Tuesday, May 14, 2013

Not A Trickle...

I pray that you will overflow more and more, and that you will keep on growing in knowledge and understanding...may you always be filled with the fruit of your salvation--the righteous character produced in your life by Jesus Christ--for this will bring much glory and praise to God. ~ St. Paul

Most every day I take a walk and follow a road that gradually descends into bottomland and the cool and dappled shade of sweet gum, oak, and pine trees. At its lowest point, Standing Boy Creek, a tributary of larger waters, slowly twists and turns and meanders along steadily but unhurriedly. Following Standing Boy I mosey along, always on the lookout for Native American artifacts and wildlife. Whilst ever vigilant to watch out for timber rattlers and copperheads. The bottomland is rich sandy loam that has just enough muscle to influence, to some degree, the boundaries and contours of Standing Boy's journey south. But a while back we had some significant rain in these parts, and Standing Boy swelled, pushed aside its boundaries, overflowed its banks, and with its hydraulic energy carved hundreds of new rivulets. But each time Standing Boy recedes, it changes the landscape in a positive way--the beige tones of winter turn to lush hues of green. Wherever it overflows it brings life.

Now, like a rambunctious child winding-down for a nap, Standing Boy is in one of those times of rest and a sleepy pace. Quietly it zigs and zags under the shade of the tall sweet gum, oak, and pine trees. Nothing remains of its outburst except for the veins that once carried water are dry and etched in the soft sand. It's in a docile season now, but not stagnant. In the days ahead the rains will fall and Standing Boy will once again become a force of nature.

Standing Boy, in the natural world, can be spiritual metaphor for anyone of us. We are never to remain stagnant. Though not always as dynamically effervescent and overflowing, the Spirit of Christ should forever be evident. That great source of the Spirit is meant to spill out and bring life and vitality to all it touches. That is the norm--not the exception. True, we like those meandering times. We need those meandering times. God ordains such meandering times. And make no mistake, God will be sure to give us our times in green pastures of rest. He will lead us beside still waters. He will restore our soul. But we should anticipate that the Life and Love of Christ in us will flow out and be a world-changing spiritual force of nature.

So Paul prayed that the the love of God and the character of Christ would fill us to overflowing and know no boundaries: I pray that you will overflow more and more...may you always be filled with the fruit of your salvation. The righteous character produced in your life by Jesus Christ--for this will bring much glory and praise to God. 

Not a trickle of life, but filled to overflowing.

Enjoying the Adventure,


Sunday, May 12, 2013



Every good word I know...
Every beautiful thing I see...
Every pleasant sound I hear...
Every sweet thing I taste...
Every delicate thing I touch...
Every fragrant bouquet...
Reminds me of you...
Happy Mother's Day!

I love you!


P.S. When we were listening to all those love songs, these words from a Brad Paisley tune caught me ear, and my heart. He's not nearly the poet I am, but I included him in the Mother's Day Wish...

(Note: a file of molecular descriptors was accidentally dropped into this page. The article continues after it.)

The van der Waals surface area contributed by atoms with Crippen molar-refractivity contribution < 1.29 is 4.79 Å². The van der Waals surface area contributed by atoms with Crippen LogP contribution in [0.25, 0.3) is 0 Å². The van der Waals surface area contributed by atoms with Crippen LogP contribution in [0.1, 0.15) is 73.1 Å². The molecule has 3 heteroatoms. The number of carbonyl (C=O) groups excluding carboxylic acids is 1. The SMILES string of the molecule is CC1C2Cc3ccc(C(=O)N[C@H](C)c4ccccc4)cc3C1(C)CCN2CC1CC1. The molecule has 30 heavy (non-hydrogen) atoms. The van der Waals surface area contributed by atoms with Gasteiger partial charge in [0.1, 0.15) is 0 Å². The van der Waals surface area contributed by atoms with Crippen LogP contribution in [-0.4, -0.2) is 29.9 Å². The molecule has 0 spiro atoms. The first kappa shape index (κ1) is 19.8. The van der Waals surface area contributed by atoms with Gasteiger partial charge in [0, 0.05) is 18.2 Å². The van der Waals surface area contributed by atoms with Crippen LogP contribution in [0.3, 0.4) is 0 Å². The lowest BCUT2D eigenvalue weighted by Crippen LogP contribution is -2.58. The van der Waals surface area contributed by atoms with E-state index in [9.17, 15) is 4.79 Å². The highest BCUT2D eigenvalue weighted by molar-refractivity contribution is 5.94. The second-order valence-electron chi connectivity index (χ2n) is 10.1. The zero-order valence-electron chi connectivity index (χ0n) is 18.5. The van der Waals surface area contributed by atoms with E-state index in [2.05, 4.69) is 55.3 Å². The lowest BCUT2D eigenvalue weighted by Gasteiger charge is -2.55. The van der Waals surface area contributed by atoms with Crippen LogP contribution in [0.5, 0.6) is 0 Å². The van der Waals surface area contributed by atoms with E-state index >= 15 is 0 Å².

She's the voice I love to hear
Someday when I'm ninety
She's that wooden rocking chair
I want rocking right beside me
Everyday that passes
I only love her more
Yeah, she's the one
That I'd lay down my own life for

And she's everything I ever wanted
And everything I need
She's everything to me
Yeah she's everything to me

Everything I ever wanted
And everything I need
She's everything to me

Saturday, May 11, 2013

Happy Mother's Day

Mom, thank you for being such a wonderful wife to my father, grandmother to our children, mother-in-law to Sandy, and mother to my siblings and me. You have lived your life for your Lord and others. Your love for all of us has stood the test of time. Never once has it faltered. Never once have we received from you anything but kindness and love. Never once have we seen anything in you other than a life worthy of imitation. All of your family knows there have been times when the fervency and energy of your prayers have carried us, kept us together, and pulled us through.

I am so happy that in just a few days I will see you again, and even happier that Lord willing, you will celebrate Thanksgiving with us in Georgia! When you get here we will wet a line and catch some large mouth bass out of the pond, sit by a fire and reminisce, enjoy the beautiful night sky above, and I will prepare scrumptious meals for you and that beautiful lady in the picture!

I hope tomorrow is truly a special day...Happy Mother's Day!

Live A Life That Demands An Explanation

I pray that your love will overflow more and more, and that you will keep on growing in knowledge and understanding. For I want you to understand what really matters, so that you may live pure and blameless lives until the day of Christ's return. ~ Philippians 1:9-10

God's love could not be contained--even by the vast boundaries of heaven. A previously unknown Love spilled out from the unseen world and into the physical world--God became flesh. In Jesus, God became just like us. Lived among us. Died among us. Conquered sin and death among us. Through Scripture He clearly states the driving motive--For God so loved the world.